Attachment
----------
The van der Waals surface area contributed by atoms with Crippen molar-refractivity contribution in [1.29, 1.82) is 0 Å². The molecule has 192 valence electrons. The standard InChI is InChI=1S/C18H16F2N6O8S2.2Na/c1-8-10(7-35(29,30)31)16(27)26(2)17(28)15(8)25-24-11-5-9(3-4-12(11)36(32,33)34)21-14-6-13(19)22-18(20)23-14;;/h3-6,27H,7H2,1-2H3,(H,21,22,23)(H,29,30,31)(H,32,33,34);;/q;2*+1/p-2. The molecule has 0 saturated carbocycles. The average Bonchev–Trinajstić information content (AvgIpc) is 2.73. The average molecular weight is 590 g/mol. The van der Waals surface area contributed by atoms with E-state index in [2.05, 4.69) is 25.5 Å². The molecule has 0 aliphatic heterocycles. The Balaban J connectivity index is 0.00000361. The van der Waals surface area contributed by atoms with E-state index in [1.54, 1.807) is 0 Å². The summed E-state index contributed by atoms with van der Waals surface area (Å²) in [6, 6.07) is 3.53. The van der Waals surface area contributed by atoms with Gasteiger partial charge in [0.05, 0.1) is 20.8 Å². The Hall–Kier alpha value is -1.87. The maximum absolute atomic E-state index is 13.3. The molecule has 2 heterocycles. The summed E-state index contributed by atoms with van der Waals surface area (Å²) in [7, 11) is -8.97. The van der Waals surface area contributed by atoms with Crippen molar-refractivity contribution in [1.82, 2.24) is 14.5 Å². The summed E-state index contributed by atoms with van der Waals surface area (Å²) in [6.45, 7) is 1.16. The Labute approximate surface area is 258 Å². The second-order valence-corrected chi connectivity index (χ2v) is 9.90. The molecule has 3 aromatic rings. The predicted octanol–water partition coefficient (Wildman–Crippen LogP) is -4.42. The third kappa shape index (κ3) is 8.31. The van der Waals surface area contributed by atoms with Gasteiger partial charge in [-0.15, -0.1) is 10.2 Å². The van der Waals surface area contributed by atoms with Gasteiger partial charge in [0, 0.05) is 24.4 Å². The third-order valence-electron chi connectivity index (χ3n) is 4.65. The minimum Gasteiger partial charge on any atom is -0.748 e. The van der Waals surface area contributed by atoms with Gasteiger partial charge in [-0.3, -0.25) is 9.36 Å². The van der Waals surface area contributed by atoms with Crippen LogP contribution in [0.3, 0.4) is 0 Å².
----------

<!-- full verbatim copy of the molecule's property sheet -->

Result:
The van der Waals surface area contributed by atoms with Crippen molar-refractivity contribution in [1.29, 1.82) is 0 Å². The molecule has 192 valence electrons. The standard InChI is InChI=1S/C18H16F2N6O8S2.2Na/c1-8-10(7-35(29,30)31)16(27)26(2)17(28)15(8)25-24-11-5-9(3-4-12(11)36(32,33)34)21-14-6-13(19)22-18(20)23-14;;/h3-6,27H,7H2,1-2H3,(H,21,22,23)(H,29,30,31)(H,32,33,34);;/q;2*+1/p-2. The molecule has 0 saturated carbocycles. The average Bonchev–Trinajstić information content (AvgIpc) is 2.73. The average molecular weight is 590 g/mol. The van der Waals surface area contributed by atoms with E-state index in [2.05, 4.69) is 25.5 Å². The molecule has 0 aliphatic heterocycles. The Balaban J connectivity index is 0.00000361. The van der Waals surface area contributed by atoms with E-state index in [1.54, 1.807) is 0 Å². The summed E-state index contributed by atoms with van der Waals surface area (Å²) in [6, 6.07) is 3.53. The van der Waals surface area contributed by atoms with Gasteiger partial charge in [0.05, 0.1) is 20.8 Å². The Hall–Kier alpha value is -1.87. The maximum absolute atomic E-state index is 13.3. The molecule has 2 heterocycles. The summed E-state index contributed by atoms with van der Waals surface area (Å²) in [7, 11) is -8.97. The van der Waals surface area contributed by atoms with Crippen molar-refractivity contribution in [1.82, 2.24) is 14.5 Å². The summed E-state index contributed by atoms with van der Waals surface area (Å²) in [6.45, 7) is 1.16. The Labute approximate surface area is 258 Å². The second-order valence-corrected chi connectivity index (χ2v) is 9.90. The molecule has 3 aromatic rings. The predicted octanol–water partition coefficient (Wildman–Crippen LogP) is -4.42. The third kappa shape index (κ3) is 8.31. The van der Waals surface area contributed by atoms with Gasteiger partial charge in [-0.15, -0.1) is 10.2 Å². The van der Waals surface area contributed by atoms with Gasteiger partial charge in [0, 0.05) is 24.4 Å². The third-order valence-electron chi connectivity index (χ3n) is 4.65. The minimum Gasteiger partial charge on any atom is -0.748 e. The van der Waals surface area contributed by atoms with Gasteiger partial charge in [-0.3, -0.25) is 9.36 Å². The van der Waals surface area contributed by atoms with Crippen LogP contribution in [0.3, 0.4) is 0 Å².